As previously mentioned, during the one-quarter picture display mode of operation, one-half of each line length of the first four scan lines is sensed to develop the first line of the first field of the display. After the first half of the first four scan lines are traversed, the magnetic drum is in a position to permit retrieval of the infonnation from block 46, which information is compressed to form the second line of the first field'of the display. Therefore, the first field of the display is developed during a first revolution of the magnetic drum and a second field of the display is developed during a second revolution of the drum by sensing information blocks 36 and 48.

During the full picture display mode of operation, the input circuit to the refonnat register 70 is changed from that shown in FIGS. 6 and 7 to that shown in FIG. 8. Digital information is supplied to the terminal 78 which is connected to one input of each of the register stages 70a-p. The other inputs of the stages 70ap are connected to respective pairs of outputs from the decoder (not shown). As a result, the first 2 bits of information appearing at the terminal 78 are entered into the register stage 700, the second 2 bits are entered into register 70b, etc. In essence, the entry of 2 bits in succession into a single register stage performs an OR" operation with respect to those 2 bits. For example, if the first bit to be entered into register stage 700 is a 0" the flip-fiop80 will not change its state and a "0 second bit entered into the stage 700 will also not affect the state of the flip-flop 80, but a l second bit will change the state of the flip-flop 80. It can be readily appreciated that if the first bit of information entered into the register 70a is a l the polarity of the second bit will not affect the altered state of the flip-flop 80. Accordingly, the information supplied on the output lines 72 and 74 is compressed by a ratio of 32 to l with respect to the originally scanned information. Consequently, additional compression is required of this information.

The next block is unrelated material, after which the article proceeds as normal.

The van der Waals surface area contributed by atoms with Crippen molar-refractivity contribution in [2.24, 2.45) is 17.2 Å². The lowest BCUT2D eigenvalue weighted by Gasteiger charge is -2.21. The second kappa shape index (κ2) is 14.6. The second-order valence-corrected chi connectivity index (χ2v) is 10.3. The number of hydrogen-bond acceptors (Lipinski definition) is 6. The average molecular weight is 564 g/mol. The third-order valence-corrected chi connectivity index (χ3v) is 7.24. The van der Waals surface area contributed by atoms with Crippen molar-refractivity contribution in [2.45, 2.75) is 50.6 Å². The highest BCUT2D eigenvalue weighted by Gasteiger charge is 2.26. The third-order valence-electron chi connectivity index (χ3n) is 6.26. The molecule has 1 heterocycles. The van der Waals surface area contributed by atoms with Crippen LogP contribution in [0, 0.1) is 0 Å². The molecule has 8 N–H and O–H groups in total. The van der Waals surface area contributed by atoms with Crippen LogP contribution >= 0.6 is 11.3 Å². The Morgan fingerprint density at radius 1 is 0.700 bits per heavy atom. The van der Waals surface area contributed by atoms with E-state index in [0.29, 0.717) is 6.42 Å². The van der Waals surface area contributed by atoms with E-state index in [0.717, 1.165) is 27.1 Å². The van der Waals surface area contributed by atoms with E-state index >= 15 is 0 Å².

As shown in FIG. 1, an output of the core memory 20 is connected to the reformat area 24 on the magnetic drum. This loop is employed during the full picture display mode of operation to permit a final compression of the data which is employed to construct a full picture display. The information supplied at the output lines 72 and 74 is transferred through the core memory 20 to the reformat area 24. During a first revolution of the magnetic drum, the information contained on the output lines 72 and 74 is derived from tracks 26, 28, 30 and 32 of the magnetic drum. In order to fonn the first line of the first field of the display, the information Contained on tracks 38, 40, 42 and 44 must be combined with the previously sensed information. Therefore, during a second revolution of the magnetic drum, the information from block 36 is initially compressed by means of the circuit illustrated in FIG. and the reformat register 70 and supplied through the core memory to the reformat area 24. When the information derived from infon'nation block 36 is written into the reformat area 24, it is superimposed on the previously written information derived from the information contained in information block 34. Since only a l information bit is effective to cause a writing operation, any previously recorded 0 information bit will remain unchanged by the presence of a subsequent 0" bit and will be changed by the presence of a subsequent l information bit. However, any previously written 1" information bit will remain unchanged in the presence of any subsequent information bit of either polarity. As a result, an OR" operation is performed during the second write operation within the reformat area 24. Once this information has been completelycompressed within the reformat area 24, it is transferred through the data compression and reformat logic circuit 18 and the core memory 20 to the display storage unit 22.

It can be readily appreciated that the above described method of mapping information on a storage media permits rapid access and retrieval of such information for displaying either the whole or a submultiple of the whole of the scanned image. If it is desired to display a smaller than one-sixteenth picture, the distance between the beginning of the block 34 and the beginning of the block 36 can be reduced. For example, if it is desired to display a one sixty-fourth segment of the entire picture, the spacing between the beginning of block 34 and the beginning of block 36 will correspond to the distance occupied by the number of elements in one-eighth of a line segment. Although the information has been shown as arranged in 16-bit parallel format with 4-bit parallel per scan line, it is to be understood that the information blocks may be fonnatted in any convenient or desired arrangement. Furthermore, the information blocks may contain more or less than four scan lines of information.

The principles of the invention explained in connection with the specific exemplification thereof will suggest many other applications and modifications of the same. It is accordingly desired that, in construing the breadth of the appended claims they shall not be limited to the specific details shown and described in connection with the exemplification thereof.

The invention claimed is: